CZ Crazy Mountains terrane (passive continental margin)ÑOccurs in east-central Alaska in two displaced fragments and consists of two major sequences: (1) maroon and green slate, and grit, and black limestone with floating quartz grains with trace fossil Oldhamia of probable Cambrian age in slate; and (2) younger sequence of Early Devonian or older mafic volcanic rocks, agglomerate, chert, and clastic rocks, fossiliferous Lower to Middle Devonian limestone, and Upper Devonian chert-pebble conglomerate. Crazy Mountains terrane interpreted as a displaced fragment of the early Paleozoic continental margin of North America. REFERENCES: Churkin and others, 1982; Dover, 1990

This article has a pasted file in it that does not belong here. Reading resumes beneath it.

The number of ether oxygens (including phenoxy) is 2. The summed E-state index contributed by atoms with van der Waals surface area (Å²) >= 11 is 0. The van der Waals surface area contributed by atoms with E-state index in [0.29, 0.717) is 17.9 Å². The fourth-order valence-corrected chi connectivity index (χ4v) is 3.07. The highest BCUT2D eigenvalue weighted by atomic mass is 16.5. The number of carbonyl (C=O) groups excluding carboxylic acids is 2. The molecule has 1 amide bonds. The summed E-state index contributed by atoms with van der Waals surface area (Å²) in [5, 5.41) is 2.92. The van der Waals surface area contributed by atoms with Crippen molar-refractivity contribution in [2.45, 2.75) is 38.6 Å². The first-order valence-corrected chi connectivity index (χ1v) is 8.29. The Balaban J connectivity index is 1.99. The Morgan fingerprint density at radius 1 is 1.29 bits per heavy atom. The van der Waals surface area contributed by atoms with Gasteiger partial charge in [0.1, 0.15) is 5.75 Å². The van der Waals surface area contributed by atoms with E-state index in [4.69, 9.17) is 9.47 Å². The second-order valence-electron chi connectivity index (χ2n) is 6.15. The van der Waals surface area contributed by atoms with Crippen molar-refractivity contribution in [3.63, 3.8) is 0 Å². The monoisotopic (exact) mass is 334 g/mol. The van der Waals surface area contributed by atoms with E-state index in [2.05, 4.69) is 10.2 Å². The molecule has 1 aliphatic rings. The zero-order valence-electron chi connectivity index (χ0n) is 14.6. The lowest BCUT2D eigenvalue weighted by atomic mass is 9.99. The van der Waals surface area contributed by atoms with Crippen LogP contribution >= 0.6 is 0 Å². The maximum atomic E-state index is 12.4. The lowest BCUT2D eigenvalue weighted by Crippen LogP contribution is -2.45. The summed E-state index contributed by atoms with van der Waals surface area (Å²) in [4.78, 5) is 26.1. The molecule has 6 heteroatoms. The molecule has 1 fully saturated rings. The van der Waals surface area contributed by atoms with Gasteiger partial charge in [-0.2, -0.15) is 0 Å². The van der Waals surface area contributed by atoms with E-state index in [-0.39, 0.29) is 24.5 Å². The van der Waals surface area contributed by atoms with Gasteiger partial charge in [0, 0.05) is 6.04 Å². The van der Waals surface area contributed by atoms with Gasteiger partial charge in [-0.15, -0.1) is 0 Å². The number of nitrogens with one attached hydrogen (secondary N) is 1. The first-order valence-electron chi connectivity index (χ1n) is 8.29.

DL Dillinger terrane (passive continental margin)ÑOccurs as a major unit in west-central Alaska, south of Denali fault, and in a smaller fragment along branches of the fault. Within branches of fault, terrane composed mainly of lower and middle Paleozoic carbonate and lesser clastic rocks that consist of: (1) Cambrian and Ordovician basinal limestone, banded mudstone, and silty limestone turbidites; and (2) Upper Silurian through Middle Devonian, unnamed, shallow-water limestone and dolomite. Structurally and (or) stratigraphically overlain by Mystic terrane. Unconformably overlain by Upper Cretaceous Kuskokwim Group. Stratigraphic column for area within branches of Denali fault. South of Denali fault, terrane consists chiefly of: (1) Cambrian(?) to Ordovician calcareous turbidite, shale, and minor greenstone; (2) Lower Ordovician to Lower Silurian graptolitic black shale and chert; (3) Lower to Middle Silurian laminated limestone and graptolitic black shale; (4) Middle to Upper Silurian sandstone turbidites and shale; and (5) Upper Silurian to Lower Devonian limestone, limestone, breccia, sandstone, and shale. Dextrally offset along Denali fault in southwestern Alaska Range; locally structurally and possibly stratigraphically overlain by Mystic terrane. Complexly folded and faulted. Interpreted as lower to middle Paleozoic, basinal facies equivalent to lower and middle Paleozoic rocks of Nixon Fork terrane. Dillinger terrane interpreted by R.B. Blodgett, T.K. Bundtzen, and J.B. Decker, Jr. (written commun., 1991), along with Minchumina, Mystic, and Nixon Fork terranes, as part of the larger, composite Farewell terrane. Dillinger terrane interpreted as a displaced fragment of the Paleozoic and early Mesozoic continental margin of North America. REFERENCES: Jones and others, 1982; Bundtzen and Gilbert, 1983; Gilbert and Bundtzen, 1984; Blodgett and Clough, 1985; R.B. Blodgett, T.K. Bundtzen, and J.B. Decker, Jr., written commun., 1991